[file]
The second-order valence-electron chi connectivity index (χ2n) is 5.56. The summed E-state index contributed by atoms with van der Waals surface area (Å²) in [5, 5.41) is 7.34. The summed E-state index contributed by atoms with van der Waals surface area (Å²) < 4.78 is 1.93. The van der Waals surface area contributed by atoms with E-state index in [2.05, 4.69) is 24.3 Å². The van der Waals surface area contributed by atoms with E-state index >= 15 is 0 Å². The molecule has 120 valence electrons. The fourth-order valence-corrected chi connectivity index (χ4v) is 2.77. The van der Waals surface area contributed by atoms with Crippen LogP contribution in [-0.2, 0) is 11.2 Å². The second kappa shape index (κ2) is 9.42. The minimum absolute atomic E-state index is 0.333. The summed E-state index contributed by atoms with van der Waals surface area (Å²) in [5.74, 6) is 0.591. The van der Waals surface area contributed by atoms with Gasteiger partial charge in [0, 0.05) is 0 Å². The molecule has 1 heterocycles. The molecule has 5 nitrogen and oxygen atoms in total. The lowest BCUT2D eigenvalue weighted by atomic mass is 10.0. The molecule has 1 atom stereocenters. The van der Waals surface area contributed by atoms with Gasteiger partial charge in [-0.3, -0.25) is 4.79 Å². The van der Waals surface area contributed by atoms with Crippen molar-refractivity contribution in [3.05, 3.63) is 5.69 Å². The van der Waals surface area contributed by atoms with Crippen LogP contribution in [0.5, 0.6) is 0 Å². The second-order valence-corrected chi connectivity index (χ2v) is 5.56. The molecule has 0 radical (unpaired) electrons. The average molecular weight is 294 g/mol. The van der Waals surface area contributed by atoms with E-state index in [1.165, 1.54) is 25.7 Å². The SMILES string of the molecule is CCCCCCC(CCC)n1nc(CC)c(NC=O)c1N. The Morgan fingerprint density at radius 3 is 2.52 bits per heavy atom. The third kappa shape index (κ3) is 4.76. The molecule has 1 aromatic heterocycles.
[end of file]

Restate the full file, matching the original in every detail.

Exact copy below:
The second-order valence-electron chi connectivity index (χ2n) is 5.56. The summed E-state index contributed by atoms with van der Waals surface area (Å²) in [5, 5.41) is 7.34. The summed E-state index contributed by atoms with van der Waals surface area (Å²) < 4.78 is 1.93. The van der Waals surface area contributed by atoms with E-state index in [2.05, 4.69) is 24.3 Å². The van der Waals surface area contributed by atoms with E-state index >= 15 is 0 Å². The molecule has 120 valence electrons. The fourth-order valence-corrected chi connectivity index (χ4v) is 2.77. The van der Waals surface area contributed by atoms with Crippen LogP contribution in [-0.2, 0) is 11.2 Å². The second kappa shape index (κ2) is 9.42. The minimum absolute atomic E-state index is 0.333. The summed E-state index contributed by atoms with van der Waals surface area (Å²) in [5.74, 6) is 0.591. The van der Waals surface area contributed by atoms with Gasteiger partial charge in [0, 0.05) is 0 Å². The molecule has 1 heterocycles. The molecule has 5 nitrogen and oxygen atoms in total. The lowest BCUT2D eigenvalue weighted by atomic mass is 10.0. The molecule has 1 atom stereocenters. The van der Waals surface area contributed by atoms with Gasteiger partial charge in [-0.3, -0.25) is 4.79 Å². The van der Waals surface area contributed by atoms with Crippen molar-refractivity contribution in [3.05, 3.63) is 5.69 Å². The van der Waals surface area contributed by atoms with Crippen LogP contribution in [0.5, 0.6) is 0 Å². The second-order valence-corrected chi connectivity index (χ2v) is 5.56. The molecule has 0 radical (unpaired) electrons. The average molecular weight is 294 g/mol. The van der Waals surface area contributed by atoms with E-state index in [1.165, 1.54) is 25.7 Å². The SMILES string of the molecule is CCCCCCC(CCC)n1nc(CC)c(NC=O)c1N. The Morgan fingerprint density at radius 3 is 2.52 bits per heavy atom. The third kappa shape index (κ3) is 4.76. The molecule has 1 aromatic heterocycles.